Carl Bosch

Carl Bosch (27 August 1874 – 26 April 1940) was a German chemist and engineer and Nobel Laureate in Chemistry.[2] He was a pioneer in the field of high-pressure industrial chemistry and founder of IG Farben, at one point the world's largest chemical company.

Carl Bosch
Carl Bosch
Born27 August 1874
Died26 April 1940 (aged 65)
Heidelberg, Germany
NationalityGerman
Alma materTechnical University of Berlin
Known forHaber–Bosch process
Awards
Scientific career
FieldsChemistry
InstitutionsBASF, IG Farben
Doctoral advisorJohannes Wislicenus[1]
Signature
Carl Bosch Signature

Biography

Early years

Carl Bosch was born in Cologne, Germany to a successful gas and plumbing supplier.[3] His uncle Robert Bosch pioneered the development of the spark plug. Carl, trying to decide between a career in metallurgy or chemistry, studied at the Königlich Technische Hochschule Charlottenburg (now the Technical University of Berlin) and the University of Leipzig from 1892–1898.

Career

Carl Bosch attended the University of Leipzig, and this is where he studied under Johannes Wislicenus,[4] and he obtained his doctorate in 1898 for research in organic chemistry. After he left In 1899 he took an entry level job at BASF, then Germany's largest chemical and dye firm. From 1909 until 1913 he transformed Fritz Haber's tabletop demonstration of a method to fix nitrogen using high pressure chemistry through the Haber–Bosch process to produce synthetic nitrate, a process that has countless industrial applications for making a near-infinite variety of industrial compounds, consumer goods, and commercial products. His primary contribution was to expand the scale of the process, enabling the industrial production of vast quantities of synthetic nitrate. To do this, he had to construct a plant and equipment that would function effectively under high gas pressures and high temperatures. There were many more obstacles as well, such as discovering a practical catalyst, designing large compressors and safe high-pressure furnaces. A means was needed to provide pure hydrogen gas in quantity as the feedstock. Also, cheap and safe means had to be developed to clean and process the product ammonia. The first full-scale Haber-Bosch plant was erected in Oppau, Germany, now part of Ludwigshafen. With the process complete he was able to synthesize large amounts of ammonia, which was available for the industrial and agricultural fields. In fact, this production has increased the agricultural yields throughout the world.[3] This work won him the Nobel prize for Chemistry in 1931.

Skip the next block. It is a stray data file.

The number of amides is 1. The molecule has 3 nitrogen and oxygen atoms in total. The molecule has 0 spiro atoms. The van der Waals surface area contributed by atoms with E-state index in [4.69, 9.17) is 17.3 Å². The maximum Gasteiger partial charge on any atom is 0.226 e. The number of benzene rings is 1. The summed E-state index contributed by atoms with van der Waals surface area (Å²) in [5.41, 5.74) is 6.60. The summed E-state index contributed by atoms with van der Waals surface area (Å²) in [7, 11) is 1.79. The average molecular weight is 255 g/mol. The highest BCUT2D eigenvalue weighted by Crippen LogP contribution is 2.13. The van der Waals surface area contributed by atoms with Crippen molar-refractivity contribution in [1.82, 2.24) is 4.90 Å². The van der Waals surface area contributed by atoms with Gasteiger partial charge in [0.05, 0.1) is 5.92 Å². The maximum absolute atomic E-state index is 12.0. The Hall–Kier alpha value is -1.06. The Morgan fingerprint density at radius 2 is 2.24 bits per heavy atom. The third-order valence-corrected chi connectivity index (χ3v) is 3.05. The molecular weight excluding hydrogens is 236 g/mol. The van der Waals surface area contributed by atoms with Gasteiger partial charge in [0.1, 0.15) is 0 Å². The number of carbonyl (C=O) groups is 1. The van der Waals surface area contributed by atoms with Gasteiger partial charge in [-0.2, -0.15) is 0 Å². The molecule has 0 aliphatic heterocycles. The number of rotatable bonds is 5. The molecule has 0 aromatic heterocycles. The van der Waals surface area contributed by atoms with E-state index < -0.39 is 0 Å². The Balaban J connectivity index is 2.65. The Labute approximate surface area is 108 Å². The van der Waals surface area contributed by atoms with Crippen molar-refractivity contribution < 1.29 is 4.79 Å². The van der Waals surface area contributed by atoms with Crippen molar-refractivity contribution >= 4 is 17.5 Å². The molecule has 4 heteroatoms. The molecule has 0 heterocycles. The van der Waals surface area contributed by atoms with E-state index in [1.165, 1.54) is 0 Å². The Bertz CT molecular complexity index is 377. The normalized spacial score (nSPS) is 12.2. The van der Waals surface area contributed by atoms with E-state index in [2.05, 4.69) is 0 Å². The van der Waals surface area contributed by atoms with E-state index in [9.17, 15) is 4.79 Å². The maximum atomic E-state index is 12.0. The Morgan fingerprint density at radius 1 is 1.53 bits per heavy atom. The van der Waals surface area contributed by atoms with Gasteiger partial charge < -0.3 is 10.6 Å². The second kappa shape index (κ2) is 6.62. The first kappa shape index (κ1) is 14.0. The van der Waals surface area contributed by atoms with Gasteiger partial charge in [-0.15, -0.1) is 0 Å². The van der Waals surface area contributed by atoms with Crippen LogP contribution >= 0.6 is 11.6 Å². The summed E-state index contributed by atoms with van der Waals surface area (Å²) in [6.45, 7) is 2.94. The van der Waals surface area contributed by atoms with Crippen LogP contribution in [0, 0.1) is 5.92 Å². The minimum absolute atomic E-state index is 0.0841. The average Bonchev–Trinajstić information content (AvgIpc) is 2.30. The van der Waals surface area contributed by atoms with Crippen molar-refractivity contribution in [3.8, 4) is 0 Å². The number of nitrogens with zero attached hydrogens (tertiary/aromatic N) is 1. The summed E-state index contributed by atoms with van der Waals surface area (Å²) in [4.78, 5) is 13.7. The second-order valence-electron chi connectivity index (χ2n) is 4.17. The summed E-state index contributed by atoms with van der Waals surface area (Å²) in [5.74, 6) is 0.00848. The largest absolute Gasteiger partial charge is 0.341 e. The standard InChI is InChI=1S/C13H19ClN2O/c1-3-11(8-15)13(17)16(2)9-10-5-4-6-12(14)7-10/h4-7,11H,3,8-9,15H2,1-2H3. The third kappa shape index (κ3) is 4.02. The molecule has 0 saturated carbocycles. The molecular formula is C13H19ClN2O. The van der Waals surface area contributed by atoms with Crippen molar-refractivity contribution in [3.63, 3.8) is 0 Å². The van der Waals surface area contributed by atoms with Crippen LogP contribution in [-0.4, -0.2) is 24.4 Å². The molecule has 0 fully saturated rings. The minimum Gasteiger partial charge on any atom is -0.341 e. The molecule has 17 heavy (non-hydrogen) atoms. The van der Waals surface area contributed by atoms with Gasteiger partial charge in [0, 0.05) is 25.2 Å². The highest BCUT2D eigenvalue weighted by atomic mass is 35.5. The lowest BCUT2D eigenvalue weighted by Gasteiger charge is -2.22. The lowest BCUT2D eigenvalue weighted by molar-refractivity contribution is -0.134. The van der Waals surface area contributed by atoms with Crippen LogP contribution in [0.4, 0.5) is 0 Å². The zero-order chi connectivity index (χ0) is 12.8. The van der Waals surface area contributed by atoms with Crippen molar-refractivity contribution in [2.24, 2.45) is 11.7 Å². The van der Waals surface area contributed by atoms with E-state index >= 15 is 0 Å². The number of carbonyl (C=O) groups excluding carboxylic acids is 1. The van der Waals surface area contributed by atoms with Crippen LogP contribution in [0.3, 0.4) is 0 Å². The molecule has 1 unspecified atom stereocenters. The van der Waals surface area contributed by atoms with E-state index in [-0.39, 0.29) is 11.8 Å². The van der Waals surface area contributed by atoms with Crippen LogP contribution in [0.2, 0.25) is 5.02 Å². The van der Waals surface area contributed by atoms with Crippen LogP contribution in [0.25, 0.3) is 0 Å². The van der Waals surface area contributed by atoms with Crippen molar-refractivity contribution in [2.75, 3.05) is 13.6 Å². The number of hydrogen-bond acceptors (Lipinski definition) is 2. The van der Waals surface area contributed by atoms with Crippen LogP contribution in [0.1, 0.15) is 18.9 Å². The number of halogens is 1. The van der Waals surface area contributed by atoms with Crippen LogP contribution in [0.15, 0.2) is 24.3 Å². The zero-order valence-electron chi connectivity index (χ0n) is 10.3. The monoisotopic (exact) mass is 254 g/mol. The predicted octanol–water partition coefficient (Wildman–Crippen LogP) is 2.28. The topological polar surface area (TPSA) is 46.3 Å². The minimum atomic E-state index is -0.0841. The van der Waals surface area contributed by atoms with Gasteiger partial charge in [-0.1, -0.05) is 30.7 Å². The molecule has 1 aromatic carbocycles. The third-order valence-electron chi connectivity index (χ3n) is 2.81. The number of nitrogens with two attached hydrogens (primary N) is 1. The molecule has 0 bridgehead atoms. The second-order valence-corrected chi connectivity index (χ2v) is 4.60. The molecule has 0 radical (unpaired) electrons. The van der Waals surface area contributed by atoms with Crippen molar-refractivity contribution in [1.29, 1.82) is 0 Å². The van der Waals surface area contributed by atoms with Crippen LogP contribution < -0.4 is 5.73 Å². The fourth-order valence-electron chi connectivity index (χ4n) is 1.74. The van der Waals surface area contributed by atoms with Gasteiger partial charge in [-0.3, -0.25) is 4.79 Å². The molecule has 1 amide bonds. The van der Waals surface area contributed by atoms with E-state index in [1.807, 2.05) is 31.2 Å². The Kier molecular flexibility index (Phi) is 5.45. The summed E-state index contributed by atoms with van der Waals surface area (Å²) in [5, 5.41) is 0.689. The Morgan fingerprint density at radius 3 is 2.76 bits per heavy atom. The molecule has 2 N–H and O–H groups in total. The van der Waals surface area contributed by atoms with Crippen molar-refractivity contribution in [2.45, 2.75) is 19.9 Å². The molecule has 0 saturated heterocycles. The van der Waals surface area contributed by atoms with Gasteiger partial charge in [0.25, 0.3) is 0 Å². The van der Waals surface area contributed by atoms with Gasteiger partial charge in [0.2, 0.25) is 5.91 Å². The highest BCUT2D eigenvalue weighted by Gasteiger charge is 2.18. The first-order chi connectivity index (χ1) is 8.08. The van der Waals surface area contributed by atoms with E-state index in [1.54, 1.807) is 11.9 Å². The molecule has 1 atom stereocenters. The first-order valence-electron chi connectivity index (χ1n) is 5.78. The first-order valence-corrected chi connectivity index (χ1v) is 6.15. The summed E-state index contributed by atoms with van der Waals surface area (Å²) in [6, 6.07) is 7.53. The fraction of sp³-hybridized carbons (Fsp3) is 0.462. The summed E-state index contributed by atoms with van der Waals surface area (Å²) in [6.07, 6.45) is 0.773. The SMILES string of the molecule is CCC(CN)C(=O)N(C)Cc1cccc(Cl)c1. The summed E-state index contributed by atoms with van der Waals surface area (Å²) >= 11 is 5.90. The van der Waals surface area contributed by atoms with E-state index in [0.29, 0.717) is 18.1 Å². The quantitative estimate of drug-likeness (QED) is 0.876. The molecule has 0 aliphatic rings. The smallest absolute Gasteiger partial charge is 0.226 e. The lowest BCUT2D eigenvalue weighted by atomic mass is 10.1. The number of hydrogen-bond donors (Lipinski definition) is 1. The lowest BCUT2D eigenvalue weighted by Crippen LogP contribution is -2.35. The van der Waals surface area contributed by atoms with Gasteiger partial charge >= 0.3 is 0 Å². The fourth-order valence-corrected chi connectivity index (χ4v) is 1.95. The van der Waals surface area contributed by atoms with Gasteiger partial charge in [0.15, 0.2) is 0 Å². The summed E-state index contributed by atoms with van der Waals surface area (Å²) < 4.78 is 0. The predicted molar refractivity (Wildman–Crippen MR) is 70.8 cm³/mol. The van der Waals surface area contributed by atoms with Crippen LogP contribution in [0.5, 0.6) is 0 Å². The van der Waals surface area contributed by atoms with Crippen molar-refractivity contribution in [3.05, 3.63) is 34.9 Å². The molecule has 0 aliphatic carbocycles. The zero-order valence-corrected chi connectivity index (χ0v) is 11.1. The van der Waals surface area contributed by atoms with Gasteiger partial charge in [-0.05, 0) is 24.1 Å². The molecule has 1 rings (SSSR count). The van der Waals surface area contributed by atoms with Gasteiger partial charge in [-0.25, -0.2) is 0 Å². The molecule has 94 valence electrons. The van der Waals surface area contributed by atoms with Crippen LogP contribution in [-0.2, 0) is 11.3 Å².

After World War I Bosch extended high-pressure techniques to the production of synthetic fuel via the Bergius process and methanol. In 1925 Bosch helped found and was the first head of IG Farben and from 1935 chairman of the board of directors. He received the Siemens-Ring in 1924 for his contributions to applied research and his support of basic research. In 1931 he was awarded the Nobel Prize in Chemistry together with Friedrich Bergius for the introduction of high pressure chemistry. Today the Haber–Bosch process produces 100 million tons of nitrogen fertilizer every year.[5]

Personal life

Bosch, a critic of many Nazi policies, was gradually relieved of his high positions after Hitler became chancellor, and fell into depression and alcoholism.[3] He died in Heidelberg.

Legacy

The Haber–Bosch Process today consumes more than one percent of humanity's energy production and is responsible for feeding roughly one-third of its population.[6] On average, one-half of the nitrogen in a human body comes from synthetically fixed sources, the product of a Haber–Bosch plant.[7] Bosch was an ardent collector of insects, minerals, and gems. His collected meteorites and other mineral samples were loaned to Yale University, and eventually purchased by the Smithsonian.[8][9] He was an amateur astronomer with a well-equipped private observatory. The asteroid 7414 Bosch was named in his honour.[10]

Carl Bosch along with Fritz Haber were voted the world's most influential chemical engineers of all time by members of the Institution of Chemical Engineers.[11]

The Haber-Bosch process, quite possibly the best-known chemical process in the world, which captures nitrogen from the air and converts it to ammonia, has its hand in the process of the Green Revolution that has been feeding the increasing population of the world.[12]

Bosch also won numerous awards including an honorary doctorate from Hochschule Karlsruhe (1918), the Liebig Memorial Medal of the Association of German Chemists along with the Bunsen Medal of the German Bunsen Society, the Siemens Ring, and the Golden Grashof Memorial medal of the VDI. In 1931 he was awarded the Nobel Prize for Chemistry for the contribution to the invention of chemical high pressure methods. He also received the Exner medal from the Austrian Trade Association and the Carl Lueg Memorial Medal. Bosch also enjoyed his membership of various German and foreign scientific academics, and his chairmanship of the Kaiser Wilhelm Society of which he became the President in 1937.[13]

Awards and honours

See also

References

  1. ^ Entry at Academic Tree
  2. ^ "Carl Bosch - Biographical". Nobelprize.org. Nobel Media AB. Retrieved 2013-12-15.
  3. ^ a b c Hager, Thomas (2008). The alchemy of air. New York: Harmony Books. ISBN 978-0-307-35178-4. OCLC 191318130.